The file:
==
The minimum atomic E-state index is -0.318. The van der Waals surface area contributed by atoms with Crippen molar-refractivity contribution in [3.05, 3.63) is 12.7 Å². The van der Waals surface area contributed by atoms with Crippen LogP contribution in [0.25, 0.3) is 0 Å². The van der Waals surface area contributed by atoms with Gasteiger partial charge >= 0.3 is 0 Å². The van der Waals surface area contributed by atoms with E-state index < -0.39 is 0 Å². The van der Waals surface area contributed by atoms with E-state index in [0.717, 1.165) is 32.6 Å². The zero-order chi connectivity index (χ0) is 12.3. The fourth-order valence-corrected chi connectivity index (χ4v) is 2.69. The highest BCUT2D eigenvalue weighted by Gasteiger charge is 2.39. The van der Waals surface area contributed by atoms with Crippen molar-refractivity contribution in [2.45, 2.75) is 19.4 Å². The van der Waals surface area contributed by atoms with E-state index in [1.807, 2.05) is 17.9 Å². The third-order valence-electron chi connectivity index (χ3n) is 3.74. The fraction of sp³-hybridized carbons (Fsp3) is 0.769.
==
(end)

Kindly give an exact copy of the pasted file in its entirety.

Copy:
The minimum atomic E-state index is -0.318. The van der Waals surface area contributed by atoms with Crippen molar-refractivity contribution in [3.05, 3.63) is 12.7 Å². The van der Waals surface area contributed by atoms with Crippen LogP contribution in [0.25, 0.3) is 0 Å². The van der Waals surface area contributed by atoms with Gasteiger partial charge >= 0.3 is 0 Å². The van der Waals surface area contributed by atoms with E-state index < -0.39 is 0 Å². The van der Waals surface area contributed by atoms with E-state index in [0.717, 1.165) is 32.6 Å². The zero-order chi connectivity index (χ0) is 12.3. The fourth-order valence-corrected chi connectivity index (χ4v) is 2.69. The highest BCUT2D eigenvalue weighted by Gasteiger charge is 2.39. The van der Waals surface area contributed by atoms with Crippen molar-refractivity contribution in [2.45, 2.75) is 19.4 Å². The van der Waals surface area contributed by atoms with E-state index in [1.807, 2.05) is 17.9 Å². The third-order valence-electron chi connectivity index (χ3n) is 3.74. The fraction of sp³-hybridized carbons (Fsp3) is 0.769.